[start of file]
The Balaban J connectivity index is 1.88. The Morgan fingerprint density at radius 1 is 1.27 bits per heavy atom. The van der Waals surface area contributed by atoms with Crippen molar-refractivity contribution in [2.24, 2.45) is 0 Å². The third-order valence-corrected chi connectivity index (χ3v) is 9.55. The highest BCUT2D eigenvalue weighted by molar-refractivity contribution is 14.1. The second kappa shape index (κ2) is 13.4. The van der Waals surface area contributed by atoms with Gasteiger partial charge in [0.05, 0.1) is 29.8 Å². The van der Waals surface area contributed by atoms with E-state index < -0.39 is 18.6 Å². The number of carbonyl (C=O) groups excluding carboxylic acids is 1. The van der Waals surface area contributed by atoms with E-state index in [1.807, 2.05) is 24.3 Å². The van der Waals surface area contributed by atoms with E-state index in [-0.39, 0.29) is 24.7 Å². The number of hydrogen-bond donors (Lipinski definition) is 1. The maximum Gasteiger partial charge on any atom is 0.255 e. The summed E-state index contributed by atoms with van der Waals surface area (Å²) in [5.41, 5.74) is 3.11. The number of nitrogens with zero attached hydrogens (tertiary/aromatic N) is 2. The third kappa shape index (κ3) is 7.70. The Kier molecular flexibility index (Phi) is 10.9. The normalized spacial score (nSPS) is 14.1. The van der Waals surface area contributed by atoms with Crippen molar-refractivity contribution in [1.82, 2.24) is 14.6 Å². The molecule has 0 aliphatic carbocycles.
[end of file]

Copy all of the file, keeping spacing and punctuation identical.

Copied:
The Balaban J connectivity index is 1.88. The Morgan fingerprint density at radius 1 is 1.27 bits per heavy atom. The van der Waals surface area contributed by atoms with Crippen molar-refractivity contribution in [2.24, 2.45) is 0 Å². The third-order valence-corrected chi connectivity index (χ3v) is 9.55. The highest BCUT2D eigenvalue weighted by molar-refractivity contribution is 14.1. The second kappa shape index (κ2) is 13.4. The van der Waals surface area contributed by atoms with Gasteiger partial charge in [0.05, 0.1) is 29.8 Å². The van der Waals surface area contributed by atoms with E-state index < -0.39 is 18.6 Å². The number of carbonyl (C=O) groups excluding carboxylic acids is 1. The van der Waals surface area contributed by atoms with E-state index in [1.807, 2.05) is 24.3 Å². The van der Waals surface area contributed by atoms with E-state index in [-0.39, 0.29) is 24.7 Å². The number of hydrogen-bond donors (Lipinski definition) is 1. The maximum Gasteiger partial charge on any atom is 0.255 e. The summed E-state index contributed by atoms with van der Waals surface area (Å²) in [5.41, 5.74) is 3.11. The number of nitrogens with zero attached hydrogens (tertiary/aromatic N) is 2. The third kappa shape index (κ3) is 7.70. The Kier molecular flexibility index (Phi) is 10.9. The normalized spacial score (nSPS) is 14.1. The van der Waals surface area contributed by atoms with Crippen molar-refractivity contribution in [1.82, 2.24) is 14.6 Å². The molecule has 0 aliphatic carbocycles.